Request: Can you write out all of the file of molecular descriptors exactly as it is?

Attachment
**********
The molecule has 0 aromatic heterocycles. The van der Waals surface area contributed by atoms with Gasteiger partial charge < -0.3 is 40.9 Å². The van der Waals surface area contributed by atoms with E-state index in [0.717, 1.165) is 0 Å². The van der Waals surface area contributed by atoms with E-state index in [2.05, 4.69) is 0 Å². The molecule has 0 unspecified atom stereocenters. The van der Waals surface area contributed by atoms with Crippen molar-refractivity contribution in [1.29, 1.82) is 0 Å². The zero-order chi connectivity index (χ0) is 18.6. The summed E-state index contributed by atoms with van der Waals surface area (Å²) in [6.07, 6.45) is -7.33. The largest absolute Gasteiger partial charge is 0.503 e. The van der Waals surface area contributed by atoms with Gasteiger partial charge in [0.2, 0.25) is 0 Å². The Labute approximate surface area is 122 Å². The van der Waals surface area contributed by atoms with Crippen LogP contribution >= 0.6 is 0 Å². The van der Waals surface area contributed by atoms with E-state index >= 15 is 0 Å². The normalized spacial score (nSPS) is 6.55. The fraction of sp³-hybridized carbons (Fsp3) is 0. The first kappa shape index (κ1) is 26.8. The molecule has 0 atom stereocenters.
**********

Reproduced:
The molecule has 0 aromatic heterocycles. The van der Waals surface area contributed by atoms with Gasteiger partial charge < -0.3 is 40.9 Å². The van der Waals surface area contributed by atoms with E-state index in [0.717, 1.165) is 0 Å². The van der Waals surface area contributed by atoms with E-state index in [2.05, 4.69) is 0 Å². The molecule has 0 unspecified atom stereocenters. The van der Waals surface area contributed by atoms with Crippen molar-refractivity contribution in [1.29, 1.82) is 0 Å². The zero-order chi connectivity index (χ0) is 18.6. The summed E-state index contributed by atoms with van der Waals surface area (Å²) in [6.07, 6.45) is -7.33. The largest absolute Gasteiger partial charge is 0.503 e. The van der Waals surface area contributed by atoms with Gasteiger partial charge in [0.2, 0.25) is 0 Å². The Labute approximate surface area is 122 Å². The van der Waals surface area contributed by atoms with Crippen LogP contribution >= 0.6 is 0 Å². The van der Waals surface area contributed by atoms with E-state index >= 15 is 0 Å². The normalized spacial score (nSPS) is 6.55. The fraction of sp³-hybridized carbons (Fsp3) is 0. The first kappa shape index (κ1) is 26.8. The molecule has 0 atom stereocenters.